Schools in New York are desegregating in 1971, and Jamila, Josie and Francesca's plans to attend their primarily white neighborhood school in Queens are dashed. Instead, they'll be bused to a primarily African-American school an hour away.
The rising 7th grade best friends, each of mixed racial and cultural backgrounds, go three very different ways -- one to private Catholic school, with uniforms and bean bag chairs, and the others to the new public school, JHS 241, where one will enter the regular school population and the other will stay in the SP, or Special Program of accelerated curriculum (mostly math).
The three stay friends, through thick and thin, not always liking each other or the choices they make, but they're there for each other when it matters most -- and the new friends they make.
While their parents bandy around the rhetoric, ideals and aims of desegregation, the girls live it, in the worst possible environment (middle school is h*ll for most students, period), and it comes at a steep price -- but it has its subtle joys, as well.
The story tackles many important issues in addition to prejudice, which is confronted on almost every page. For instance, one girl is "ability tracked" in math. It's the practice of placing students in math classes according to prior testing results, thus limiting what students can achieve by limiting their progression through math classes. My son experienced this in middle school, when his principal suddenly limited the math offered to all 8th graders in order to increase the school's standardized testing scores. It has devastating effects on achievement in high school and for college recruitment.
The girls also explore their budding sexuality. There is a scene that could be interpreted as the aftermath of a sexual assault, but nothing is graphic by any means and what exactly happens is left to interpretation. Better readers will pick up on it, and teachers should be prepared to discuss what their students think has happened to the girl (it's ambiguous), how the other girl treats it, and the importance of reporting sexual assaults.
The end was bittersweet.
It was featured in a School Library Journal blog post and consists of a long, very good list of "Teaching Ideas and Invitations," but does not offer actual lesson plans for teachers to use. There are also, currently, no comprehension questions offered for this book, as it's so new.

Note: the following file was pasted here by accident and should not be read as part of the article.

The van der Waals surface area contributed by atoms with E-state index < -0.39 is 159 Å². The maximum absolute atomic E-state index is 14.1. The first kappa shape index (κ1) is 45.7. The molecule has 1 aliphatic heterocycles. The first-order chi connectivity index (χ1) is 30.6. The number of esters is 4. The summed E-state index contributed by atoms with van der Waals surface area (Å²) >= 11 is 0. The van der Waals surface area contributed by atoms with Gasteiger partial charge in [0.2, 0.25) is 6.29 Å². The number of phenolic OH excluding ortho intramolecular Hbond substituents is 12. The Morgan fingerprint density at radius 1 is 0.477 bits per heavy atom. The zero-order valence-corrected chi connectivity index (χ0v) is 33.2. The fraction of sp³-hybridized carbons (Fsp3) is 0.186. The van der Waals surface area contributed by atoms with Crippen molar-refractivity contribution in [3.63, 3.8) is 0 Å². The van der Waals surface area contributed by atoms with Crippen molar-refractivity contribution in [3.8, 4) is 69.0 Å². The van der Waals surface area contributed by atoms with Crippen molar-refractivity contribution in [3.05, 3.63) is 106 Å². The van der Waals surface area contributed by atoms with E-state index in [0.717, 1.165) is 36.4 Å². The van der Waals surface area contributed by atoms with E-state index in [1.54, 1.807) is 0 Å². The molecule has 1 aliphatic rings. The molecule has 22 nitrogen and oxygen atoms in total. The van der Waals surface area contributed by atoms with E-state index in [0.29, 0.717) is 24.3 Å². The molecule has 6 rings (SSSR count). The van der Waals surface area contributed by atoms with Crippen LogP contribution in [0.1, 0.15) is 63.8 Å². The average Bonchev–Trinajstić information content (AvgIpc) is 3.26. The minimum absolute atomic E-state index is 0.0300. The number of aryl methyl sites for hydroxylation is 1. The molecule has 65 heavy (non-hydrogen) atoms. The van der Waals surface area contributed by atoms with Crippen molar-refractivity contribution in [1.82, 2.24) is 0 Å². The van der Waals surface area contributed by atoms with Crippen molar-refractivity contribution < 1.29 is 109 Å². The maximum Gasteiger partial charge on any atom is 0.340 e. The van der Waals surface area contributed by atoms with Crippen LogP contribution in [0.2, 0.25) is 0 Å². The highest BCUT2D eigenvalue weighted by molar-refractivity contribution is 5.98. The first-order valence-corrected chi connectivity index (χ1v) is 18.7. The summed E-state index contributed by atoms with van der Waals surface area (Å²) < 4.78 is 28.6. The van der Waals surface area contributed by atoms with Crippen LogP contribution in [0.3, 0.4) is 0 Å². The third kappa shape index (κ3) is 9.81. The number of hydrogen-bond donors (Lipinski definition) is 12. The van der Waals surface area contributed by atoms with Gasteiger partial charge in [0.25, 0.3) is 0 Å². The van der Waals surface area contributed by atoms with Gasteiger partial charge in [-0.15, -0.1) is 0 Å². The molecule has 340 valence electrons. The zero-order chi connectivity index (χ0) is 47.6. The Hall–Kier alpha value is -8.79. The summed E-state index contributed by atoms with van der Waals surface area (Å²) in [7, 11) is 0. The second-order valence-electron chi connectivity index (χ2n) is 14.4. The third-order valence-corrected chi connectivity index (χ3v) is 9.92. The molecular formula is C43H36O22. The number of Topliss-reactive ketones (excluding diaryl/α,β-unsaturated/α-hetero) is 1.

If you teach this book and write lessons you'd like to share, or a set of comprehension questions to evaluate your students' progress in the text, please post a comment and let me know. I've love to hear from you!
School Segregation Lesson Plan
I've written about this website before, CarolinaK12.org. It has some absolutely awesome lesson plans and if you write to the administrators, you can receive free teaching materials. I did so after reading and loving their "School Segregation" lesson plan.
1. I modified it for my state's Social Studies Common Core standards.
2. I added to the PPT (in my own version, not in the one I'm posting here) the lesson information about Linda Brown, the Little Rock 9, Ruby Bridges and the Civil Rights Act of 1964.
3. I orchestrated the "UN-equal Simulation" to introduce the unit, using old write on/ wipe off slates, re-arranging the classroom so all the resources were on one side, etc. Students wrote a reflection essay after the simulation, to heighten their empathy and personal connections to the unit.
4. Students used a Guided Note taker for notes.
5. I picked which supplemental materials for students to read at the end, depending on my state standards and how much time we had left. (Brown v. Board of Education).
There just wasn't time to do everything in this awesome LP, and students could really connect with the concept of segregation, especially after doing the simulation.